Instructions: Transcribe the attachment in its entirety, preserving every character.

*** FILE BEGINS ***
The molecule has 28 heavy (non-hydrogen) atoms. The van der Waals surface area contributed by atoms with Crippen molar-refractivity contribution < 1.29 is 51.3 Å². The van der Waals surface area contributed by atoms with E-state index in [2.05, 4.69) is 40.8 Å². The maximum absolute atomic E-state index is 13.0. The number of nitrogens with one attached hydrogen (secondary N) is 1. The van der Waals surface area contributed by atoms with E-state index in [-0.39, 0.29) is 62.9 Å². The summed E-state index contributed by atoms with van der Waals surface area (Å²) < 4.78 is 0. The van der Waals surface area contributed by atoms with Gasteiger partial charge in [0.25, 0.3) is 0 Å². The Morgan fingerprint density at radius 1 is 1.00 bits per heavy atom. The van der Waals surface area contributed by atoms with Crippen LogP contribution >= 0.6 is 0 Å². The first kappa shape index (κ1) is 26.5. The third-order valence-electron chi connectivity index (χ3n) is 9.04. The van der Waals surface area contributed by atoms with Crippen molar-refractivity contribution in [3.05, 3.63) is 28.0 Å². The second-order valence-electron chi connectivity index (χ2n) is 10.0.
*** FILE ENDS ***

The molecule has 28 heavy (non-hydrogen) atoms. The van der Waals surface area contributed by atoms with Crippen molar-refractivity contribution < 1.29 is 51.3 Å². The van der Waals surface area contributed by atoms with E-state index in [2.05, 4.69) is 40.8 Å². The maximum absolute atomic E-state index is 13.0. The number of nitrogens with one attached hydrogen (secondary N) is 1. The van der Waals surface area contributed by atoms with E-state index in [-0.39, 0.29) is 62.9 Å². The summed E-state index contributed by atoms with van der Waals surface area (Å²) < 4.78 is 0. The van der Waals surface area contributed by atoms with Gasteiger partial charge in [0.25, 0.3) is 0 Å². The Morgan fingerprint density at radius 1 is 1.00 bits per heavy atom. The van der Waals surface area contributed by atoms with Crippen LogP contribution >= 0.6 is 0 Å². The first kappa shape index (κ1) is 26.5. The third-order valence-electron chi connectivity index (χ3n) is 9.04. The van der Waals surface area contributed by atoms with Crippen molar-refractivity contribution in [3.05, 3.63) is 28.0 Å². The second-order valence-electron chi connectivity index (χ2n) is 10.0.